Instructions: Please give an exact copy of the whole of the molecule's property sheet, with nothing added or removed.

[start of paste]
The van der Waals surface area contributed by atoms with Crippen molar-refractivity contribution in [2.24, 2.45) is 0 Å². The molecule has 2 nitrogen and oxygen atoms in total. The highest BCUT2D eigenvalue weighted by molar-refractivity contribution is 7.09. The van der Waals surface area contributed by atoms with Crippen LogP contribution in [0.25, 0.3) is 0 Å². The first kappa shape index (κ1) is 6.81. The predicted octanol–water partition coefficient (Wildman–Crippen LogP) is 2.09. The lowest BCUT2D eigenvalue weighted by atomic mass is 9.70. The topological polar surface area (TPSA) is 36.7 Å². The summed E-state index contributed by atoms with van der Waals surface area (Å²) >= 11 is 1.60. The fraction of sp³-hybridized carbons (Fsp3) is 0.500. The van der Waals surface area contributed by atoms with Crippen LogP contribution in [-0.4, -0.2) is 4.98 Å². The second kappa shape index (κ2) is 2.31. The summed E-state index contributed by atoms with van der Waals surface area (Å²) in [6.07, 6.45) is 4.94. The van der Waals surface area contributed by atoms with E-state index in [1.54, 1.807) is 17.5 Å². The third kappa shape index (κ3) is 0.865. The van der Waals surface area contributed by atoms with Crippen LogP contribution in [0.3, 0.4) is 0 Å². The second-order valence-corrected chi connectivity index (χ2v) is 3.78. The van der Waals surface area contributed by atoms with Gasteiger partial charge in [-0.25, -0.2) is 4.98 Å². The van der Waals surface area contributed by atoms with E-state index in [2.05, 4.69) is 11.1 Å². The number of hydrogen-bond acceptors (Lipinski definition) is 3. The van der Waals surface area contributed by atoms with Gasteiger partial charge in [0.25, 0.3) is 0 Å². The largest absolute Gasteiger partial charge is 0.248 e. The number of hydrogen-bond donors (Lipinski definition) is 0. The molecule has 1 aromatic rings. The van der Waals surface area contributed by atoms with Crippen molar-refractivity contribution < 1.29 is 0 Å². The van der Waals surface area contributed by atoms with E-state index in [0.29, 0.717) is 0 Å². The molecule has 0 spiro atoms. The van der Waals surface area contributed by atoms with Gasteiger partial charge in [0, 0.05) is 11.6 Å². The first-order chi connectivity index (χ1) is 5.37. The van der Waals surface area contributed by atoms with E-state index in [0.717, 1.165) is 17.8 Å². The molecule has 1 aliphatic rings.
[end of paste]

The van der Waals surface area contributed by atoms with Crippen molar-refractivity contribution in [2.24, 2.45) is 0 Å². The molecule has 2 nitrogen and oxygen atoms in total. The highest BCUT2D eigenvalue weighted by molar-refractivity contribution is 7.09. The van der Waals surface area contributed by atoms with Crippen LogP contribution in [0.25, 0.3) is 0 Å². The first kappa shape index (κ1) is 6.81. The predicted octanol–water partition coefficient (Wildman–Crippen LogP) is 2.09. The lowest BCUT2D eigenvalue weighted by atomic mass is 9.70. The topological polar surface area (TPSA) is 36.7 Å². The summed E-state index contributed by atoms with van der Waals surface area (Å²) >= 11 is 1.60. The fraction of sp³-hybridized carbons (Fsp3) is 0.500. The van der Waals surface area contributed by atoms with Crippen LogP contribution in [-0.4, -0.2) is 4.98 Å². The second kappa shape index (κ2) is 2.31. The summed E-state index contributed by atoms with van der Waals surface area (Å²) in [6.07, 6.45) is 4.94. The van der Waals surface area contributed by atoms with E-state index in [1.54, 1.807) is 17.5 Å². The third kappa shape index (κ3) is 0.865. The van der Waals surface area contributed by atoms with Crippen LogP contribution in [0.3, 0.4) is 0 Å². The second-order valence-corrected chi connectivity index (χ2v) is 3.78. The van der Waals surface area contributed by atoms with Gasteiger partial charge in [-0.25, -0.2) is 4.98 Å². The van der Waals surface area contributed by atoms with E-state index in [2.05, 4.69) is 11.1 Å². The number of hydrogen-bond acceptors (Lipinski definition) is 3. The van der Waals surface area contributed by atoms with Gasteiger partial charge in [0.25, 0.3) is 0 Å². The largest absolute Gasteiger partial charge is 0.248 e. The number of hydrogen-bond donors (Lipinski definition) is 0. The molecule has 1 aromatic rings. The van der Waals surface area contributed by atoms with Crippen molar-refractivity contribution < 1.29 is 0 Å². The van der Waals surface area contributed by atoms with E-state index in [0.29, 0.717) is 0 Å². The molecule has 0 spiro atoms. The van der Waals surface area contributed by atoms with Gasteiger partial charge in [0, 0.05) is 11.6 Å². The first-order chi connectivity index (χ1) is 5.37. The van der Waals surface area contributed by atoms with E-state index in [0.717, 1.165) is 17.8 Å². The molecule has 1 aliphatic rings.